A general picture suggests that humid and mesothermic climates predominated throughout most of the Late Cretaceous and Tertiary in Mediterranean ecoregions where subtropical forests were dominating. The onset of Mediterranean climates is relatively young, and pale-oclimatic reconstructions demonstrate that cooling and drying, with the combination of summer drought and mild winter temperatures rose quite rapidly in Late Miocene or Early Pliocene (c. 5-3 Ma). In the Mediterranean Basin, a gradual but deep climatic change occurs during the Pliocene (3.5-2.4 Ma), with a significant drop in temperature and a marked seasonality in thermal and rainfall regimes; the stabilization of the summer drought arises here at c. 2.6 Ma. Concomitant with the appearance of Mediterranean-climate conditions, a massive ecological radiation was initiated in the Late Miocene-Pliocene. However, there are also phylo-genetic evidences of earlier radiation events during the Oligocene involving geographic speciation; this is the case of the shrub genus Protea (Proteaceae) in South African fynbos and the geophytic genus Androcymbium (Colchicaceae) in xerophytic grasslands of South Africa and the Mediterranean Basin. The deterioration of Tertiary warm climates resulted in the extinction of several subtropical and warm-temperate species during Plio-Pleistocene, but historical discrepancies exist between the Mediterranean ecoregions, from the point of view of the impact of environmental changes and the macroscale process of species recolonization after drastic climatic events.
Mediterranean ecoregions closely situated to subtropical regions and without major geographical barriers between these two biomes have significantly experienced moderate cases of species extinctions, because of possible latitudinal shifts in species range or a higher climatic stability. This is the case of the eastern lowlands of the Cape Floristic Region, where patches of subtropical thickets and warm-temperate forests are still dominated by trees and shrubs of paleotropical and Gondwanian affinities. These highly species- and genus-rich formations are extremely ancient, with many elements phylogenetically basal to the western Cape species. The precise timing of this lineage diversification is still unknown but geographic speciation was probably the key process.
In south-central Chile, the actual coastal forests at mid-latitudes remained fairly stable despite major climatic and tectonic changes in southern South America during the Pleistocene. These forests are indeed characterized by a notable evolutionary stability, favoring the conservation of ancient species assemblages. The nearest ancestor of the Mediterranean sclerophyllous vegetation of Chile corresponds probably to the Neogene subtropical paleoflora that occured in the Proto-Andean foothills of this area during the lower to mid-Miocene (c. 20-15 Ma), and the pre-Pleistocene paleofloras were developed under a more humid and warmer paleoclimate induced by an Andean rain shadow effect.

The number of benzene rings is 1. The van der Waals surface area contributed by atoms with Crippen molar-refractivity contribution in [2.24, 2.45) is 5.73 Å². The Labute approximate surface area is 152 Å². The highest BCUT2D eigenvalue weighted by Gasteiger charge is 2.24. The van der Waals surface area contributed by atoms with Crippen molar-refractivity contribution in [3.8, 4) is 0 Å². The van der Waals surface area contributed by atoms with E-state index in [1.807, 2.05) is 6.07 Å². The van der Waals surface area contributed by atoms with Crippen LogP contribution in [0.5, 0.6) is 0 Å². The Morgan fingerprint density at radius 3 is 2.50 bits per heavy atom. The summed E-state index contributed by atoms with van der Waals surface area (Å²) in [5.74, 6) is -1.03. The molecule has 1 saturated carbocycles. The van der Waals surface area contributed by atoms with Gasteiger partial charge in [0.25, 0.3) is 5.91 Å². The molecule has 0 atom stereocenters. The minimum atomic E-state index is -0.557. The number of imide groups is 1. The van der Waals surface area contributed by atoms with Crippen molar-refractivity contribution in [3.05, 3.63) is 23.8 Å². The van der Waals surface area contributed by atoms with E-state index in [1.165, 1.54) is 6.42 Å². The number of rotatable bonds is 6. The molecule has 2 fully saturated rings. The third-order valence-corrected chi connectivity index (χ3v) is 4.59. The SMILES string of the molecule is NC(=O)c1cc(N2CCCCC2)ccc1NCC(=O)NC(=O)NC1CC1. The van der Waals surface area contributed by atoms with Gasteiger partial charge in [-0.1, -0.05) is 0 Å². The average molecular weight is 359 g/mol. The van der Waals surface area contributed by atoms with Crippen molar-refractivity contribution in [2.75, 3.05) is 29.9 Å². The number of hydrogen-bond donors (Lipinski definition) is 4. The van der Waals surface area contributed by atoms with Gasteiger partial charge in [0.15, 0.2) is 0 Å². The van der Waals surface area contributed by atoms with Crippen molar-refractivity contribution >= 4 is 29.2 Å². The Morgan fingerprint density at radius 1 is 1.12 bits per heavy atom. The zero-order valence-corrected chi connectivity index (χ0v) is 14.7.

In California, shrublands (chaparrals) are composed of temperate, subtropical, and desert elements. Many of these Californian chaparral genera appeared in the Early Tertiary, following the trends since the Eocene toward cooler and drier climates. This sclerophyllous flora seems to have arisen as an understory component of evergreen woodlands and form only the chaparral in response to the latter appearance of the Mediterranean climate and related increased disturbance by fire. During unfavorable periods, southward migration of species in Baja California or central Mexico, or their location in southern coastal refugia and subsequent recolonization explain the actual persistence in California of several outstanding trees (Sequoia, Sequoiadendron, Tsuga, Umbellularia, etc.), whereas these genera have disappeared around the Mediterranean sea because of the existence of several east-west oro-graphic and maritime barriers which prevent putative latitudinal migrations of species.
Moreover, in the Mediterranean ecoregion, climatic coolings during the Neogene have provoked severe extinctions, for example, of 45 genera of megathermous and warm-temperate ligneous species distributed in the northwestern part of the Mediterranean sea. The main diversification of the Mediterranean Basin species took place during the Miocene, notably in conjunction with the collision of the African and Eurasian platforms through the Arabian Plate. Recurrent episodes of species dispersal and vicariance have occurred between the eastern and western Mediterranean regions due to several marine regressions/transgressions and the ongoing rise of Alpine and Atlas orogenesis. Another major biogeo-graphic event of the end of the Tertiary is the closure of the Mediterranean-Atlantic gateways (now the Gibraltar Strait). This episode known as the Messinian salinity crisis (5.77-5.33 Ma) induced a considerable evaporation of the Mediterranean Sea and the formation of several land bridges suitable for dispersal-vicariance events and species radiations. Thus, the Mediterranean species pool arises from diverse biogeographic origins and if it includes still some subtropical species, mostly originated from African and Asian lineages, the extratropical species of autochthonous and northern lineages predominate.
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